I have a Class A diesel pusher motorhome with two 6-volt and two 12-volt batteries. How should these batteries be wired? Any info on this would be appreciated. —Carla, 1999 Overland Lorado
Without seeing firsthand the types of batteries and the configuration, I have a couple questions. We will probably make some assumptions.
First, what type of batteries are the two 12-volt batteries? Since it’s a diesel pusher, I would assume those batteries are automotive “cold cranking” batteries that are used to start the engine. It’s not uncommon for Class A RV manufacturers to put both the house and engine batteries in the same compartment. These would be connected parallel with the positive to positive and negative to negative.
The two 6-volt batteries typically would be deep cycle batteries that are designed to hold a deep charge and power the house functions and recharge known as “cycles”. Since they are 6-volt, they need to be connected in series, which means positive to negative, which creates a 12-volt power supply.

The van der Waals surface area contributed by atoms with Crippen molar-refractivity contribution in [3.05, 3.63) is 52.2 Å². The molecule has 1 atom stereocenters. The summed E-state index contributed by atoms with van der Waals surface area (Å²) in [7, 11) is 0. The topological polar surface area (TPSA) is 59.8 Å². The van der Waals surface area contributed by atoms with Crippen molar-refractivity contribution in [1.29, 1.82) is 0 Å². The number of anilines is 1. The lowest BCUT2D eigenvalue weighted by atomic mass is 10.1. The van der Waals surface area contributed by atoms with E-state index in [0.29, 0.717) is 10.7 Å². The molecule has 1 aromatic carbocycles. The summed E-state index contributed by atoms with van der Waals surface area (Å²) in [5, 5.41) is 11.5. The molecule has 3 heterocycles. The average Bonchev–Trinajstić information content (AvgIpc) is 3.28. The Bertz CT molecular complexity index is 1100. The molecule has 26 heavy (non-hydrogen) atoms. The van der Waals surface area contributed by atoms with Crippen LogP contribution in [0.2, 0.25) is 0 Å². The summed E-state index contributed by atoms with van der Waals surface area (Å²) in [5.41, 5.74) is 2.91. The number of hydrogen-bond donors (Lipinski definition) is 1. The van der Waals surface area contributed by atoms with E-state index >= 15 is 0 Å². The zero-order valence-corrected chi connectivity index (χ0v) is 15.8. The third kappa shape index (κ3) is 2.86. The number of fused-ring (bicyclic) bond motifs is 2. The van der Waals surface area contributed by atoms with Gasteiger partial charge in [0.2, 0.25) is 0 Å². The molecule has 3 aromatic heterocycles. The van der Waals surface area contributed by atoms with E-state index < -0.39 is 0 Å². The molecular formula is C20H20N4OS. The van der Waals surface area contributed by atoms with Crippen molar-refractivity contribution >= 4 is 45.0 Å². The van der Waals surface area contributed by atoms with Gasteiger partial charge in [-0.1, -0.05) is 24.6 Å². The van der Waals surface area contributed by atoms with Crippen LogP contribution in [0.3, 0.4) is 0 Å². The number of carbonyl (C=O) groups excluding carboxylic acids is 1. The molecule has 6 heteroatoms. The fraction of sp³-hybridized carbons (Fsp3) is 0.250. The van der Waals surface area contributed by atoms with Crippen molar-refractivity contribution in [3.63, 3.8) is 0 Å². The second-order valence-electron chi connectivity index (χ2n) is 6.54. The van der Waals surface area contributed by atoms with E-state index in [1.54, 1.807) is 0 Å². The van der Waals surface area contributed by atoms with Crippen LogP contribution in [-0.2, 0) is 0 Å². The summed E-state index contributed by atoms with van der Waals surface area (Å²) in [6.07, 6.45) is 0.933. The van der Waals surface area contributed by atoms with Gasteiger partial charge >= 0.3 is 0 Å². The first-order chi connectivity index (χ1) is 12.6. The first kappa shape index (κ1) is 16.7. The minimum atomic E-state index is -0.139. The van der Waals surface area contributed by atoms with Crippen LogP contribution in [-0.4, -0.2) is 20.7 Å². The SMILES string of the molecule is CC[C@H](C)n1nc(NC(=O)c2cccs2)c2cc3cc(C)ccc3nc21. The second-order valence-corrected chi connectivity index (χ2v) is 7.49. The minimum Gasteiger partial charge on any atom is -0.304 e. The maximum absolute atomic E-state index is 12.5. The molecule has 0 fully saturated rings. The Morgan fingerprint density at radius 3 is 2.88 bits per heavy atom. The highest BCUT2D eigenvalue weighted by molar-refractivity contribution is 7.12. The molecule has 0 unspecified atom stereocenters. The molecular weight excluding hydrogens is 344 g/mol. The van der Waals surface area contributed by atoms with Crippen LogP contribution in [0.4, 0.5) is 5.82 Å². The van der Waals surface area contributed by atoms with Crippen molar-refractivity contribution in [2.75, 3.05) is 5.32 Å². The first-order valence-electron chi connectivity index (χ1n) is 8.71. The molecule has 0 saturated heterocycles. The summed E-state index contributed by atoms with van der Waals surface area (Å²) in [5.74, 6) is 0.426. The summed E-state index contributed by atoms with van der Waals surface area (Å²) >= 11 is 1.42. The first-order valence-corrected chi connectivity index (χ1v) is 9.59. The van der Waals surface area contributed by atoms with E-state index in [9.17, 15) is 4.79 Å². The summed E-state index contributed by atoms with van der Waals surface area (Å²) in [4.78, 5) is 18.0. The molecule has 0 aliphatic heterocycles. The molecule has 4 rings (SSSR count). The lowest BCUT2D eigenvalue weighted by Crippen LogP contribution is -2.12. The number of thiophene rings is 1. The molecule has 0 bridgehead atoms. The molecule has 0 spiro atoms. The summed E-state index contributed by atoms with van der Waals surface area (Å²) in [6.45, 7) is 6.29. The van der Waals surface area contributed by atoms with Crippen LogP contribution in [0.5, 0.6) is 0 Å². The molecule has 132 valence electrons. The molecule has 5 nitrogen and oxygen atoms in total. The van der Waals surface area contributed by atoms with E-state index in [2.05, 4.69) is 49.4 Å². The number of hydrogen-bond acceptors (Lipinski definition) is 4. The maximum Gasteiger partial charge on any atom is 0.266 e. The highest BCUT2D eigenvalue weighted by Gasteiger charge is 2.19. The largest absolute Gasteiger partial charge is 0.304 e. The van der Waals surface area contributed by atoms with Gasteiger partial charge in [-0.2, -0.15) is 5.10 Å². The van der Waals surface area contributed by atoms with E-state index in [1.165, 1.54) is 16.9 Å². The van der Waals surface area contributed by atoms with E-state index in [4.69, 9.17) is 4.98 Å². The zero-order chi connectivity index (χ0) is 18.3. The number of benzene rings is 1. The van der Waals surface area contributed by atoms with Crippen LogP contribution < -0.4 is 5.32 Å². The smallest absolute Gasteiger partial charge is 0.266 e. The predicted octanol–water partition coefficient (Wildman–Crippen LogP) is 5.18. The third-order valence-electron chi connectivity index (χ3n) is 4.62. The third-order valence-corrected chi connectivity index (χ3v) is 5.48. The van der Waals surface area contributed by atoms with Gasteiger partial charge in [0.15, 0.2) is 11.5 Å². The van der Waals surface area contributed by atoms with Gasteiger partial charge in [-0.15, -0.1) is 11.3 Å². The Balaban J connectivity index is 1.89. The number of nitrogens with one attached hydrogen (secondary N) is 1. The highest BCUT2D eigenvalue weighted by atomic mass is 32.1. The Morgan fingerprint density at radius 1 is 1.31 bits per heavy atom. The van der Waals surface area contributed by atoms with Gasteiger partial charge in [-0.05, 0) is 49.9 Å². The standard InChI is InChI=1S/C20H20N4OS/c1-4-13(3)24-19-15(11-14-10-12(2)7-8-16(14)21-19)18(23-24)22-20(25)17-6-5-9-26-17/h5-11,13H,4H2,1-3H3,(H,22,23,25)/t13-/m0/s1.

It’s hard to see due to the rat’s nest of cables and wires. However, there is a cable looped in the back that jumps the positive to negative. These batteries have been extremely neglected as the terminals are corroded and the batteries themselves are swollen. These are not original batteries. I believe the unit came from the factory with four 6-volt batteries, as the tray shows a space for two more.
Don’t mix RV’s 6-volt and 12-volt batteries
Another question I have—or, more important, a concern—are the two 12-volt batteries connected to the two 6-volt batteries? I have witnessed units that had batteries added and since they could not find 6-volt batteries, they added 12 volt. They mixed them, thinking that since the two 6-volt batteries created a 12-volt bank, it would work. You do not want to mix 6-volt batteries in series with 12-volt batteries. They have different chemistries and will not work well together.
Make sure you have the same brand and type batteries in the house application, and do not mix 6-volt with 12-volt.
Dave Solberg is a leading expert in the RV industry and the author of the “RV Handbook.”
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